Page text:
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Experienced heads analyse 250cc graduates' progress

Experienced heads analyse 250cc graduates' progress

One of the key features of the start of the 2008 season has been the remarkable pace at which Jorge Lorenzo and his fellow quarter litre category graduate Andrea Dovizioso have commenced their MotoGP adventures - with plenty of opinion throughout the paddock on the new arrivals in the premier class.

One of the key features of the start of the 2008 season has been the remarkable pace at which 250cc World Champion Jorge Lorenzo and his fellow quarter litre category graduate Andrea Dovizioso have commenced their MotoGP adventures - with plenty of opinion throughout the paddock on the new arrivals in the premier class.

Lorenzo's two pole positions, which have resulted in two podium finishes, and Dovizioso's disappointment at finishing eighth in Jerez after outdoing Valentino Rossi to finish fourth in Qatar speak volumes for the two riders.

Meanwhile, the third arrival from the 250cc category in MotoGP this year is Alex de Angelis, who is sure to have a key role with San Carlo Honda Gresini following some encouraging winter test results - in spite of his less spectacular GP results thus far, a DNF at Losail and 14th in Jerez.

The ride-ability of the current generation of 800cc MotoGP bikes, the thorough preseason testing programmes undertaken by all teams in the premier class, knowledge of the circuits and the pure ability of the riders themselves are all said to be contributing elements to the success of the likes of Lorenzo and Dovizioso.

However, former double 250cc World Champion Sito Pons says the trend of quick adaptation is not exclusive to this season, commenting, `The bikes are much easier to ride with the 4-stroke, with all the electronics helping. It´s not the first time we have seen this, because Dani Pedrosa and Casey Stoner started two years ago and were leading and winning races.´

`I think the 250cc bikes are actually slightly more difficult to ride,´ continues Pons, `but the lines and the way to ride the two types of machine are quite similar.´

Meanwhile, Sporting Director of the Red Bull MotoGP Academy Alberto Puig, who has made massive contributions to the careers of Stoner and Pedrosa, amongst many others, follows a similar line.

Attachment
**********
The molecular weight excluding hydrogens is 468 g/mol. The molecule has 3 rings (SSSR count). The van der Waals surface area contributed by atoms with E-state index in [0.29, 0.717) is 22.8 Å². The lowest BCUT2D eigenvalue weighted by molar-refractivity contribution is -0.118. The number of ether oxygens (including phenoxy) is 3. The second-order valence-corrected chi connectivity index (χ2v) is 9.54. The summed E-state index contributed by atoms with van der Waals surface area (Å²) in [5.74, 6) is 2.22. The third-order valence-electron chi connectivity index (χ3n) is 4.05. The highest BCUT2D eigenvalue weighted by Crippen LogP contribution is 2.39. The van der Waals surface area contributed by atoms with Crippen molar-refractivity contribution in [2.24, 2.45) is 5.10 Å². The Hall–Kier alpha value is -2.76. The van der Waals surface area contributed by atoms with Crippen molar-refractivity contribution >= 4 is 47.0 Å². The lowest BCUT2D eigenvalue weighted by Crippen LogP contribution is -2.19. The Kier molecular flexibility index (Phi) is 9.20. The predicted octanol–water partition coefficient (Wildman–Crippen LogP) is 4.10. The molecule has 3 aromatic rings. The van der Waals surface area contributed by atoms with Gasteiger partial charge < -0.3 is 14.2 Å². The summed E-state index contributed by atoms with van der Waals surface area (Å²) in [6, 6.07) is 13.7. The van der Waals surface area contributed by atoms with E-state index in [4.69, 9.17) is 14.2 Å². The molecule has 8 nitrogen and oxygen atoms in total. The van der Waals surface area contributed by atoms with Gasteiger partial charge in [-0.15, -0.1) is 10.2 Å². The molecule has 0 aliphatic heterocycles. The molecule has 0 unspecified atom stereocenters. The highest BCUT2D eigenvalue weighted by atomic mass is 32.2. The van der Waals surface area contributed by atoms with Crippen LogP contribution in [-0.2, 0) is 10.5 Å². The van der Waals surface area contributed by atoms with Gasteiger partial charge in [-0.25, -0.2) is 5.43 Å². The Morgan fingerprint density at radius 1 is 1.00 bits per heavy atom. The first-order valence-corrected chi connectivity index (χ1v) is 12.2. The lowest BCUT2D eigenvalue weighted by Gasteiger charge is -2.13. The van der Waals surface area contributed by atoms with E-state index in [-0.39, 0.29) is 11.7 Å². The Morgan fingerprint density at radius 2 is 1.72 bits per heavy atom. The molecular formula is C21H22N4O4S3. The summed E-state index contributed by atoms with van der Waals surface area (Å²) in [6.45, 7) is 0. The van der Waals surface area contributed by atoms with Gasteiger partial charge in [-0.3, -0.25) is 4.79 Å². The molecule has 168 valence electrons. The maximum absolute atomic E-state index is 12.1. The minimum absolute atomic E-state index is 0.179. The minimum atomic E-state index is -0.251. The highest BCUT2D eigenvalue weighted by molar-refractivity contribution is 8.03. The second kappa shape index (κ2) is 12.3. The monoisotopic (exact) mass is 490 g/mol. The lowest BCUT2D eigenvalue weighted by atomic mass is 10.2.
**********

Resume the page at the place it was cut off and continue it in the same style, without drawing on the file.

`I think the current bikes are ride-able,´ says Puig. `In the past the 2-strokes were almost unrideable! I´m not saying it is easy, it is just easier than in the 2-stroke era. The kids who are fast in 250cc class come up to professional teams and they give them good bikes with good tyres, so they are fast.´

Professionalism is also a factor which has caught the eye of Michelin´s Jean-Phillipe Weber, though in his case he highlights the mature approach of the riders themselves, saying of Dovizioso in particular, `He wants to get the best from his bike, his tyres and himself.´

`We were really amazed by the way he was so aggressive in Qatar. He asks a lot of questions and wants to know a lot about the tyres. He works in a professional way and we are really happy to have these rookies onboard this year,´ enthused the French tyre boss.

The 1999 500cc World Champion Alex Criville, meanwhile, stressed how difficult it was in his riding days to become accustomed to the machines used in the premier class, commenting, `I think with the 500cc bikes it was different and it took a year or a year and a half to understand them. In MotoGP now the best riders still win but the learning process is short.´

In addition, former World Championship participant Ralf Waldmann, who has returned to the paddock this year in a technical role with Grizzly Gas Kiefer Racing, adds light-heartedly, `The feeling they get on the 250cc bikes is also very good for the MotoGP bikes at the moment. I remember the old times with the 500cc 2-stroke bikes, this would have been impossible. Before you got near the front you broke your collarbone 20 times!´

Tags:
MotoGP, 2008, GRAN PREMIO bwin.com DE ESPAÑA, Andrea Dovizioso, Jorge Lorenzo, James Toseland, Alex de Angelis

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